The generalized nature of this book misses a key opportunity to include contemporary Hopi thinking about Awat’ovi, instead presenting only a reiteration of already documented “facts”. Perhaps the author’s intentions all along were an attempt to side-step controversy by relying on what had already been printed about Awat’ovi. From the Hopi perspective, it is difficult to understand why one would choose to write about such a tragic event. By excluding modern Hopi perspectives, whether intentional or not, only proved to Hopi people that outside researchers feel they do not have to seek Hopi involvement.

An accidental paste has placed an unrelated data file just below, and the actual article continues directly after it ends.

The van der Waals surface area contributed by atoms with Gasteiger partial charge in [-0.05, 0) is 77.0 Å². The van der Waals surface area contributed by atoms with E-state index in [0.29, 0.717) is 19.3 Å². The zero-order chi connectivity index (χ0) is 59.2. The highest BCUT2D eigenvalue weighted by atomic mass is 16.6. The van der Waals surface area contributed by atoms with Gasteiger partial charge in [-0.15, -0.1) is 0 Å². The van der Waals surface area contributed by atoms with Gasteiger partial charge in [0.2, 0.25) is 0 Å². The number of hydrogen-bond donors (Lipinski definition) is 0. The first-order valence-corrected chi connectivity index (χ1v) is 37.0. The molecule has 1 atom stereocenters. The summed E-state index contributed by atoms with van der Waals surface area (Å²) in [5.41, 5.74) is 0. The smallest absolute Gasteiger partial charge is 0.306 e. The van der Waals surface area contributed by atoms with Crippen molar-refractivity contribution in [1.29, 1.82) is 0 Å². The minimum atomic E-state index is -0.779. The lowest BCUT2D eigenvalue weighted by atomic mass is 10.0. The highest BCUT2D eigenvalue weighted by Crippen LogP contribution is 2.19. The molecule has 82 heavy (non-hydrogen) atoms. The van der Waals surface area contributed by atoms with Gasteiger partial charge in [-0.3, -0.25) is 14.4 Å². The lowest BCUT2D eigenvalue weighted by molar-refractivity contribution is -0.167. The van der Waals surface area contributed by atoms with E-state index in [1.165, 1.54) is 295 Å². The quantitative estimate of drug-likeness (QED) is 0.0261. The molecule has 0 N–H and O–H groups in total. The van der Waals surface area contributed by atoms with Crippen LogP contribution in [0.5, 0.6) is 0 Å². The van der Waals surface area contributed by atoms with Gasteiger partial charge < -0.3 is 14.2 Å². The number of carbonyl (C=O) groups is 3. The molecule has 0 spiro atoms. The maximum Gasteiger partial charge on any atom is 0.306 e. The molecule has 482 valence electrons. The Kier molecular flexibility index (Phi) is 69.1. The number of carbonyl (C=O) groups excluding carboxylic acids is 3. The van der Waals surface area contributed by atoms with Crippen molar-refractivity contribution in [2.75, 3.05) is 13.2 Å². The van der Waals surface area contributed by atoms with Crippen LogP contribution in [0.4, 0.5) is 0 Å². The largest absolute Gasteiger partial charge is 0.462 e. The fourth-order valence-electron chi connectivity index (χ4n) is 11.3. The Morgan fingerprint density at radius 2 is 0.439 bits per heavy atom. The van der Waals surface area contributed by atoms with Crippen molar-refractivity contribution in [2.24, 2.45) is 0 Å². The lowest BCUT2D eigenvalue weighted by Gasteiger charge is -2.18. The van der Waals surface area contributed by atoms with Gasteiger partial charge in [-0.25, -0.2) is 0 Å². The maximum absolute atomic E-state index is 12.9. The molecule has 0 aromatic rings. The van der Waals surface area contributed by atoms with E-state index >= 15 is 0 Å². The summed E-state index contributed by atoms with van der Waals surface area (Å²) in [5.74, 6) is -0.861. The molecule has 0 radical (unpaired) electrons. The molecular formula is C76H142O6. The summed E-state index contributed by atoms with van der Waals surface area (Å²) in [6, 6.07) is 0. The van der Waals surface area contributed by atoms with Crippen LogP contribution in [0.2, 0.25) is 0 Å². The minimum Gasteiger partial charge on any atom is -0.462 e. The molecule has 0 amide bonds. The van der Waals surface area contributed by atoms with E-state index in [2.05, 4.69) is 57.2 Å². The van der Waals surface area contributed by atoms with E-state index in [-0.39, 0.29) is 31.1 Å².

One undisputable truth remains, the Awat’ovi event is an extremely traumatic point in Hopi history, one that continues to affect Hopi people and is manifested psychologically among the Hopi community. These effects (i.e. Historical Trauma) are largely ignored within this book which does little in assisting the Hopi people towards healing from the Awat’ovi event. A point not overlooked or taken lightly by those who attended the meeting between the author and tribal officials. Note: the issue of “Historical Trauma” as related to Awat’ovi and other historical events is thoroughly examined in other publications, most notably, Moquis and Kastiilam: Hopis, Spaniards and the Trauma of History, Volume 1, 1540-1679 (Sheridan, et al, 2015). This body of research represents an on-going collaboration between the Hopi Tribe and scholars.